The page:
But how does a word jump the tracks and change meanings like that? In the case of "hack," it all goes back to the dawn of computer programming. In 1955, the minutes of a meeting of the M.I.T. Tech Model Railroad Club contain a record of one member requesting that anyone "hacking on" the electrical system of the group's model train set take pains not to blow a fuse. In this case, "hack" meant to work on.
By 1975, the meaning had expanded from a verb to a noun. A computer enthusiast didn't just hack, but was a hacker. This implied a lot of things, but above all, a hacker was somebody who relished and excelled at hands-on computer programming, who wasn't all caught up in the theory of computer science, which was obviously just for nerds.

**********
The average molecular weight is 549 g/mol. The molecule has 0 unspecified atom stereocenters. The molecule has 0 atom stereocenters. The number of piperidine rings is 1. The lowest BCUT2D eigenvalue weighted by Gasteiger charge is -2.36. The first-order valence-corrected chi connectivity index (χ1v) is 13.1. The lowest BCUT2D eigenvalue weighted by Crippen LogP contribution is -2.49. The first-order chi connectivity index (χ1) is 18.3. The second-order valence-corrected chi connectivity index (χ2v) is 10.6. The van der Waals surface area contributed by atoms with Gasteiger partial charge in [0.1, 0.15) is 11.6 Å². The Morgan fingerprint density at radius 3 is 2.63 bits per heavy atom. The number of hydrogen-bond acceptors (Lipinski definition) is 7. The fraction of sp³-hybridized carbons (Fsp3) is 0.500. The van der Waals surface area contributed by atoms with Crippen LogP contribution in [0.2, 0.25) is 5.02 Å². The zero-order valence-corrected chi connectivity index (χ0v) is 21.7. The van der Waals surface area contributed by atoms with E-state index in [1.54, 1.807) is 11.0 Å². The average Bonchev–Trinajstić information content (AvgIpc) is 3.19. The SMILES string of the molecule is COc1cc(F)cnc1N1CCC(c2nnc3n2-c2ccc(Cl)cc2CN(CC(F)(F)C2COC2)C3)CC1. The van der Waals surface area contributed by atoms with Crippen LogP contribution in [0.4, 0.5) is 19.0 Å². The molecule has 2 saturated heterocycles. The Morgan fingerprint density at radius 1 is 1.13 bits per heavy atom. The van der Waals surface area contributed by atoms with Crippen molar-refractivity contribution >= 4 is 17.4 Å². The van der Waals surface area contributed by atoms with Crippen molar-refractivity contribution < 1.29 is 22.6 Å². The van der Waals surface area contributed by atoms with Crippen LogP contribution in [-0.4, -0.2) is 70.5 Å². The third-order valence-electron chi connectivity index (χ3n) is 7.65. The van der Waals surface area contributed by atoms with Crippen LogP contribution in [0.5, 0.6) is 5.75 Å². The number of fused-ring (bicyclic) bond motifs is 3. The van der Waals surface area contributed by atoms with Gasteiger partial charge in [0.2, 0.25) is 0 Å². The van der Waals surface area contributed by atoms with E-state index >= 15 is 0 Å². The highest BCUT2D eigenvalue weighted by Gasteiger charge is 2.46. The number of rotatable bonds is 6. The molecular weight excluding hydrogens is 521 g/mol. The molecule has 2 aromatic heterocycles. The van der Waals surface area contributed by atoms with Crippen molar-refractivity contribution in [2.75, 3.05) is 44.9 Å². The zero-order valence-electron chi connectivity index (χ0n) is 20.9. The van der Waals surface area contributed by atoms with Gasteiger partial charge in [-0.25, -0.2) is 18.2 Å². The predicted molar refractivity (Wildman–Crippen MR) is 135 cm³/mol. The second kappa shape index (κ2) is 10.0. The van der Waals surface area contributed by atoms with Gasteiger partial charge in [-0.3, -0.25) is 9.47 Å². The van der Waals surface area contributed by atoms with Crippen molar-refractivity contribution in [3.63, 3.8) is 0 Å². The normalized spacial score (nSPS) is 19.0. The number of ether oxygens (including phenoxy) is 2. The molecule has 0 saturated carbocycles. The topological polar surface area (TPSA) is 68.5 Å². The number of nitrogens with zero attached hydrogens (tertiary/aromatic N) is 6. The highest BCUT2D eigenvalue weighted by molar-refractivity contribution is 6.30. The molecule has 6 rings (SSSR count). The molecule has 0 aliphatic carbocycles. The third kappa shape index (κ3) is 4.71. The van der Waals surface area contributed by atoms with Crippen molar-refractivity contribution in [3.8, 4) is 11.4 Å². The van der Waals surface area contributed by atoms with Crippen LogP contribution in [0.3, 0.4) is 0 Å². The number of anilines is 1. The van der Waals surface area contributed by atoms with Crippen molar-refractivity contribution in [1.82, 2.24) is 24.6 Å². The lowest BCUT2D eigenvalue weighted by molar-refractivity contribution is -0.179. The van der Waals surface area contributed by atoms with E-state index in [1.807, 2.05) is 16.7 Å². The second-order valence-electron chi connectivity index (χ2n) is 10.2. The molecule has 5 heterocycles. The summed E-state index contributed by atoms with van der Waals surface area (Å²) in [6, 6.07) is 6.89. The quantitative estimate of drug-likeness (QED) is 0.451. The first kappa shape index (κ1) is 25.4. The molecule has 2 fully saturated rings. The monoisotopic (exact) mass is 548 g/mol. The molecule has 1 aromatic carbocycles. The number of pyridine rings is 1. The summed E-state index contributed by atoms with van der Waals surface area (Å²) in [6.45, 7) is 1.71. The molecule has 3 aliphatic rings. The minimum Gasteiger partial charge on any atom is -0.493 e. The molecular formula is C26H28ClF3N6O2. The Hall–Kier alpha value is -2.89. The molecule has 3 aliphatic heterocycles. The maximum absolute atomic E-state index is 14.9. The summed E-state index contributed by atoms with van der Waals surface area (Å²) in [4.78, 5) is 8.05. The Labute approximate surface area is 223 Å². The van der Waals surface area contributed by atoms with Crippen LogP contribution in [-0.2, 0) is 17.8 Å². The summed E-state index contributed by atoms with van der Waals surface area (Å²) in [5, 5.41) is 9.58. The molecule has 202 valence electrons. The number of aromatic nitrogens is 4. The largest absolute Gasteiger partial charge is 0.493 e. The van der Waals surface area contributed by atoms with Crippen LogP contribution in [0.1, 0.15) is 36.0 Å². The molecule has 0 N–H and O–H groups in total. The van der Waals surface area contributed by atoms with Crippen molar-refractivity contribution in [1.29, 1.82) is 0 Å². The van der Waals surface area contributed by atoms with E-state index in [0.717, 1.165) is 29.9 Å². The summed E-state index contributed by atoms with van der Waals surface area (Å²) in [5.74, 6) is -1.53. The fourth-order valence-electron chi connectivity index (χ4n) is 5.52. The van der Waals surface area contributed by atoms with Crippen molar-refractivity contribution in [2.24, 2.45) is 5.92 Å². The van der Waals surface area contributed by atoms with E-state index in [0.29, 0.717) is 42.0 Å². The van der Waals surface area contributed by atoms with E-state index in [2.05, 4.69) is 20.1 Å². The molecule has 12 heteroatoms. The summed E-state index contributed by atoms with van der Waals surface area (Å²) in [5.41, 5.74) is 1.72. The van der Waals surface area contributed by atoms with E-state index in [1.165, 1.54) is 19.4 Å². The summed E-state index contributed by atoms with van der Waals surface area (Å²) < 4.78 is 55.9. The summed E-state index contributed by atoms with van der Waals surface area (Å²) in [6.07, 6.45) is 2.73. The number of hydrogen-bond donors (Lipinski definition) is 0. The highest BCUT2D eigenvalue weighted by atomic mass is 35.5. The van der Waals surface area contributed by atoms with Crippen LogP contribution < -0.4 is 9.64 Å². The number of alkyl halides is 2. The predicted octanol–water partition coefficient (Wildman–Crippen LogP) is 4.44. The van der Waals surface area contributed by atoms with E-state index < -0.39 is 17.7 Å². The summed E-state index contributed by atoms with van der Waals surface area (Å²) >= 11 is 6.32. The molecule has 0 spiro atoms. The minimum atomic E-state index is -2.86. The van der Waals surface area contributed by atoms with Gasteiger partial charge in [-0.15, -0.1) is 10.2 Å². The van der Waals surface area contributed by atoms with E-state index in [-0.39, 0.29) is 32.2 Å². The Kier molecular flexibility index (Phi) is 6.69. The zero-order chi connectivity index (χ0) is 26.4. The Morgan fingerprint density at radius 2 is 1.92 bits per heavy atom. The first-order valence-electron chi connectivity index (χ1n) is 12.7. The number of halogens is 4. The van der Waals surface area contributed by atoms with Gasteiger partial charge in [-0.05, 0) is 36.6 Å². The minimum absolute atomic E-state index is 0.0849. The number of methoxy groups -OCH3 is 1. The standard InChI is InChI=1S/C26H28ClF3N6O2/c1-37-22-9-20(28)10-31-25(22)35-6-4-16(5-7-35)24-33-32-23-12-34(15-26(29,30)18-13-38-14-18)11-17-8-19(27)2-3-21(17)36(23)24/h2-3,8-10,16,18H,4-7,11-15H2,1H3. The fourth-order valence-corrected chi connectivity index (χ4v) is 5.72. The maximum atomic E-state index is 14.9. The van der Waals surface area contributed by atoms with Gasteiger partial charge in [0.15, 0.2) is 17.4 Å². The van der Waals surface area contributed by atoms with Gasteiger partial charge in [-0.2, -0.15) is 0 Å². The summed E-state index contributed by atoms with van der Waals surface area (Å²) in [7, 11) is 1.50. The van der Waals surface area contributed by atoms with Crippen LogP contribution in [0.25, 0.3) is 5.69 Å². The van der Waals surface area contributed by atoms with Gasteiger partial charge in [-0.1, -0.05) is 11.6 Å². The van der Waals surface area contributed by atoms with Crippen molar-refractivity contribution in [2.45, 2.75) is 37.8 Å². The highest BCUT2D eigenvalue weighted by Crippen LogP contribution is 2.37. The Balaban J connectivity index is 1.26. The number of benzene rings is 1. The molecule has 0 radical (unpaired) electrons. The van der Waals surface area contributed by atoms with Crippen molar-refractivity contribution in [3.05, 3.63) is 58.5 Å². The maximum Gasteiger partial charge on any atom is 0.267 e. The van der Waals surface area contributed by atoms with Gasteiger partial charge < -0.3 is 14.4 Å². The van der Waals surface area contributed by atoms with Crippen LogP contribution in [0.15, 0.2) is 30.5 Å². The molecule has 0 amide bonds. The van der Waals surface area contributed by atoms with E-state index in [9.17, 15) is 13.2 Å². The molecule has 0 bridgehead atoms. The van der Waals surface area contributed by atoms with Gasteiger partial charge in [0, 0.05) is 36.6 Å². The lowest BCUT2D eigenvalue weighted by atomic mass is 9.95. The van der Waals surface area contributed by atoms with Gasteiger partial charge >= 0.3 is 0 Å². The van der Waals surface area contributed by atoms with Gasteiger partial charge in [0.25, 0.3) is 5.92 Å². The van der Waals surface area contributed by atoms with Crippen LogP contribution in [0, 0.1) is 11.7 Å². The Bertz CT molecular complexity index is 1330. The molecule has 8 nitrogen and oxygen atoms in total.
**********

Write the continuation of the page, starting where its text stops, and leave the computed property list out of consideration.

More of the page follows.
By the 1980s, hackers were people who understood computer systems well enough that they could create bits of code that might not be very sturdy, but could get the job done. Of course, "the job" might be breaching the security of a company's computer system — hacking could be downright criminal, or just slightly mischievous. Some wore white hats, some wore black hats, but the point was, hacking was a fun intellectual puzzle.
With hacking, anybody could do it, and rank wasn't decided by age or wealth, but by raw talent and ability. In 1995, the movie "Hackers" came out, about a group of scrappy, attractive teenagers with code names like "Crash Override" and "Acid Burn" who save the world with their hacking skills.
So, within the space of 40 years, hackers transformed from M.I.T Tech Model Railroad Club members to a young, vinyl-clad Angelina Jolie. And we're not done yet.